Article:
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Voltron Force Volume 1: Shelter from the Storm
By Leroy Douresseaux
April 22, 2012 - 15:34

Viz Media
Writer(s): Brian Smith
Penciller(s): Jacob Chabot
Inker(s): Jacob Chabot
Colourist(s): Jacob Chabot, Michael Wiggam
Letterer(s): Deron Bennett
Cover Artist(s): Jacob Chabot
ISBN: 978-1-4215-4153-2
$7.99 US, $9.99 CAN, 96pp, Color, paperback

Recommended for ages 7 and up

Voltron Force Volume 1 Shelter from the Storm cover image
In the 1980s, the anime series, Voltron, introduced readers to a super robot that was created when five robot lions joined together to form a single unit.  These five robot lions were commanded by five, highly-trained pilots known as Voltron Force.

VIZ Media recently announced Voltron Force, a new graphic novel series that complements the animated series, also entitled “Voltron Force,” that is airing on Nicktoons.  The graphic novels will focus on three cadets that are training under the guidance of the Voltron Force Pilots in order for this trio to become the next generation of Voltron Force.

Voltron Force Vol. 1: Shelter from the Storm introduces three Voltron Force cadets:  fearless but impulsive, Daniel; martial artist and royal, Larmina; and book smart and tech-savvy Vince.  They have talent and potential, but they do not work well together.

Meanwhile, the ruler of the Drule Empire, King Lotor, is determined to destroy Voltron.  He and his minion, the devious techno-scientist, Maahox, have just unleashed a horrifying storm that may destroy Voltron.  When Daniel, Larmina, and Vince get sucked into the storm, their worst nightmares come true.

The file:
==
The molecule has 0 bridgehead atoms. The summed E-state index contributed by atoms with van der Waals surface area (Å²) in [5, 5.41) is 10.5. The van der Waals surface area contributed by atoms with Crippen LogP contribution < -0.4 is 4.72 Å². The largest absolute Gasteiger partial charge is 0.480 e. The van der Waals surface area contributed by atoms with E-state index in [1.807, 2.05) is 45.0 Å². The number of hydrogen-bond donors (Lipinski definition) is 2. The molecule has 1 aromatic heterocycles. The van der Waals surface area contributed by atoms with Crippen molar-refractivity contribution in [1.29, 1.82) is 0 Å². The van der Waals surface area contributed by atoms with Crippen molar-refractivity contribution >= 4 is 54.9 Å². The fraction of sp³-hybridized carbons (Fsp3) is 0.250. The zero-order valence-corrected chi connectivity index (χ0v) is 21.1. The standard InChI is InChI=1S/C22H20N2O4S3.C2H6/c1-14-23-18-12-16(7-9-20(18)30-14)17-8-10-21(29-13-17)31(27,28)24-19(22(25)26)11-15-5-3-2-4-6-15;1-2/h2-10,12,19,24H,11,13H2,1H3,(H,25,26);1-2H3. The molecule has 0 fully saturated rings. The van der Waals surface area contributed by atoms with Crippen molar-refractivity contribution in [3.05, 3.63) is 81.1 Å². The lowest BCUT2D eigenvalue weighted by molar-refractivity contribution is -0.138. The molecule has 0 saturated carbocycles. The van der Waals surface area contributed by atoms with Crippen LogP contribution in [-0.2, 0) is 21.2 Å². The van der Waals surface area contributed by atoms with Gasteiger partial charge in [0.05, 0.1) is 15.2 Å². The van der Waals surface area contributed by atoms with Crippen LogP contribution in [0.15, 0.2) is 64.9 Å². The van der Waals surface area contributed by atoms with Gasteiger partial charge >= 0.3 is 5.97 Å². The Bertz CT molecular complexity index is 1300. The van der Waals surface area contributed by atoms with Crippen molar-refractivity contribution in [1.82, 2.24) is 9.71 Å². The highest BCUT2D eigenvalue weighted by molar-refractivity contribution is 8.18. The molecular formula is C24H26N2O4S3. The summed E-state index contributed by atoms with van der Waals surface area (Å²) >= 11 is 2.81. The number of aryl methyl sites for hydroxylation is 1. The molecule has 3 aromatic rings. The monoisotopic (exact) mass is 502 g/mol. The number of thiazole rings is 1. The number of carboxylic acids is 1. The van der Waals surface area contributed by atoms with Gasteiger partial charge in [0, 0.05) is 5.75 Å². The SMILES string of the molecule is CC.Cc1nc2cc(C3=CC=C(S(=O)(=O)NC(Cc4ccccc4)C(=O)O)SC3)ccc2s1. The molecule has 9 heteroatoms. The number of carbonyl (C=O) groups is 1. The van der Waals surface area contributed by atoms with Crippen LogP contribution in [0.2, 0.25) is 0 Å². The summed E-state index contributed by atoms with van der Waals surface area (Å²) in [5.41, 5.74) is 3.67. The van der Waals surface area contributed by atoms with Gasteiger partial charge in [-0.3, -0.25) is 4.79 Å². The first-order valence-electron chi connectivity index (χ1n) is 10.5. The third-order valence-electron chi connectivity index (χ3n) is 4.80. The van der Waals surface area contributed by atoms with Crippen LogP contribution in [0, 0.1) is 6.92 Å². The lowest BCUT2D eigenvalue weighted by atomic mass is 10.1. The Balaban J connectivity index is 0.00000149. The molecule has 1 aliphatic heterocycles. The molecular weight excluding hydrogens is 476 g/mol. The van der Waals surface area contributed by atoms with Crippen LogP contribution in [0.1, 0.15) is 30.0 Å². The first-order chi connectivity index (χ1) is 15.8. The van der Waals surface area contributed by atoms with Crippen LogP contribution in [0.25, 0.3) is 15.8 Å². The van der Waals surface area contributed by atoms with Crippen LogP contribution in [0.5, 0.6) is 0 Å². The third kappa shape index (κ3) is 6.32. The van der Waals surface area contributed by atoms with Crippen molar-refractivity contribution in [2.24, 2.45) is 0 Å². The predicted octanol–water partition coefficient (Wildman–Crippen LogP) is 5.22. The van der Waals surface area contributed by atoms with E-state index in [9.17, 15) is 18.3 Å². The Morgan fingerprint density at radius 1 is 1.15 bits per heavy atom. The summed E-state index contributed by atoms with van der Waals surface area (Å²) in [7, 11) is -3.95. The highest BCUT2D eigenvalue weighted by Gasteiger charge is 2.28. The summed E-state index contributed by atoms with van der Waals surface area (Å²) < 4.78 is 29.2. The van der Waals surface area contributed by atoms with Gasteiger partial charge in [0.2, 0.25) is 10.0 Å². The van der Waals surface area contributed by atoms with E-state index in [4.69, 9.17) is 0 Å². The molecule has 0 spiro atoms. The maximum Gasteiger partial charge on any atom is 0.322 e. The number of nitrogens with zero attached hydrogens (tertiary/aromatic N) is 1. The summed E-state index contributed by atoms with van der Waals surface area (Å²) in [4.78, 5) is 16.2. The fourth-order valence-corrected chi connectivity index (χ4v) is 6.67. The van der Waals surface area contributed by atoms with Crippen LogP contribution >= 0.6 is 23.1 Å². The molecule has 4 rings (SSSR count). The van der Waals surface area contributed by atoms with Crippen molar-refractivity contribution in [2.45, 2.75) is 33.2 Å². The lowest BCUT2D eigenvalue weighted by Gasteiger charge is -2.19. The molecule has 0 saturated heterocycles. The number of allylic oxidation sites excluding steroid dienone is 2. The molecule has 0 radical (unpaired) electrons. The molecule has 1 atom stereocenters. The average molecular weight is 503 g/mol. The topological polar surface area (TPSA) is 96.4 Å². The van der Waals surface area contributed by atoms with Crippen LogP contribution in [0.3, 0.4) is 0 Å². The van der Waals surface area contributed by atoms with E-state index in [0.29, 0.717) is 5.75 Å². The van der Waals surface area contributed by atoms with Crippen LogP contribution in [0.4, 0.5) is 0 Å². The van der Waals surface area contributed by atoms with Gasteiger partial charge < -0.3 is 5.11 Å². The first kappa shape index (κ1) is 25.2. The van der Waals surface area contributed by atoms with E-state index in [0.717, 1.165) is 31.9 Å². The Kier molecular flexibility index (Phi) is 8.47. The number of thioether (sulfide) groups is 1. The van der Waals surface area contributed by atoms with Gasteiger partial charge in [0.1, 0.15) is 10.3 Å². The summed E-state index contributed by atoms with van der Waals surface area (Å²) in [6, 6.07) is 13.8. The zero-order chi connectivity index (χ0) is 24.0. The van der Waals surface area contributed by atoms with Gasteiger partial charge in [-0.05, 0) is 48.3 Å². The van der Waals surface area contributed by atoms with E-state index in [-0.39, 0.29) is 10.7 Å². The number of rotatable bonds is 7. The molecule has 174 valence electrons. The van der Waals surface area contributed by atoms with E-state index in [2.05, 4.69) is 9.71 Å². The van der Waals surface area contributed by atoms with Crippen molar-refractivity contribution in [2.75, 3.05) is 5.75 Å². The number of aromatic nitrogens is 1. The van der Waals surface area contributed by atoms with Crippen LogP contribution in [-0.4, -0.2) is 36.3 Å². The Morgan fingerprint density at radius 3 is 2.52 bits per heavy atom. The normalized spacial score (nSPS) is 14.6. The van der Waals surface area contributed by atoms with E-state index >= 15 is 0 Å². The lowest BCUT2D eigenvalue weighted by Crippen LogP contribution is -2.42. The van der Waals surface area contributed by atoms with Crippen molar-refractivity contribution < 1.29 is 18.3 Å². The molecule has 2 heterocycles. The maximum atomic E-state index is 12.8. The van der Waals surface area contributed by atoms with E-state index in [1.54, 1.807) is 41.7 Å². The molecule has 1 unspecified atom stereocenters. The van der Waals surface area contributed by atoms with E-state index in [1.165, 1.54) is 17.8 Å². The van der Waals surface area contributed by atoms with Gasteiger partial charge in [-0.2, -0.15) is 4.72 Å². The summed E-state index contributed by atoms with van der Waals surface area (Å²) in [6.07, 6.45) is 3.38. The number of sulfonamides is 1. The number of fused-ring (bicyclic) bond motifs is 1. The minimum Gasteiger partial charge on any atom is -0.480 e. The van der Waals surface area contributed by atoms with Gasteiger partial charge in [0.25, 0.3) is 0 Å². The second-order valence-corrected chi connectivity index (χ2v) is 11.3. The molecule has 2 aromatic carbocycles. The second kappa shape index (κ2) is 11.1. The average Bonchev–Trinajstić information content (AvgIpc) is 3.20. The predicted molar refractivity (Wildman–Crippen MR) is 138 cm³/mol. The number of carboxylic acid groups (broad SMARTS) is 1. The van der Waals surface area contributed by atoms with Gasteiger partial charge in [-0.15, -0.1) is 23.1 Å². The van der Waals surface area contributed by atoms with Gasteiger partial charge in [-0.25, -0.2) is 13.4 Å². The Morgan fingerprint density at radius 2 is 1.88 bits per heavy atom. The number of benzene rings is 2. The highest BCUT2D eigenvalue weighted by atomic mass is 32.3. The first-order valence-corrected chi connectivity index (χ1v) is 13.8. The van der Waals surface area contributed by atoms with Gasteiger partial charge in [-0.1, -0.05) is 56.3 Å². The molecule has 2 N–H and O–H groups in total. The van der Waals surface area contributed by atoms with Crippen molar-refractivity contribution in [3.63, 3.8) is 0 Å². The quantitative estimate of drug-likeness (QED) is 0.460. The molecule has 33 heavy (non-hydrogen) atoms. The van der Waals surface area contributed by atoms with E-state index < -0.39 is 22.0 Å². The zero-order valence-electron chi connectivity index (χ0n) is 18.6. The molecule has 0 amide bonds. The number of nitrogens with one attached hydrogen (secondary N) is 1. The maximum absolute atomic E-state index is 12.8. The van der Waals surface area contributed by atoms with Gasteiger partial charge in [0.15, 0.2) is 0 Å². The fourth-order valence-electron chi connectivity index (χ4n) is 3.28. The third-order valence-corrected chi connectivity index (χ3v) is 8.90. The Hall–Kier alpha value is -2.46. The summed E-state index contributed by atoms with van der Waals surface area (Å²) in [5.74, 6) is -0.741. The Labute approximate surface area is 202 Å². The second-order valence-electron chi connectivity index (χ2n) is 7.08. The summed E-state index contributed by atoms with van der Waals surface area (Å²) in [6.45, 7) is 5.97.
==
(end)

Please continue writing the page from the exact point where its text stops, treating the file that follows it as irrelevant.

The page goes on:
THE LOWDOWN:  I was surprised to receive a review copy of the first of the Voltron Force graphic novel from VIZ Media.  That gift turned into a good reading experience.  Voltron Force Vol. 1: Shelter from the Storm is like a Marvel Adventures of Johnny DC comic book for preteen readers.  It has good character writing, but the storytelling’s emphasis is on team-building.  A cadet has to overcome an adversary that ties into a personal shortcoming or psychological issue.  If that sounds boring, it isn’t.  This is as good as or better than many superhero comic books.

The script by Brian Smith, a former Marvel Comics editor who worked on such titles as The Ultimates, Ultimate Spider-Man, and Iron Man, among others, is tight and efficient and full of nice action scenes.  The art by Jacob Chabot is the same quality of the art found in Marvel and DC Comics’ kids’ titles, but with a style that is closer to action cartoon animation.  My verdict is – give me more.

POSSIBLE AUDIENCE:  Readers looking for quality kids’ comics will definitely find it in Voltron Force Vol. 1: Shelter from the Storm.



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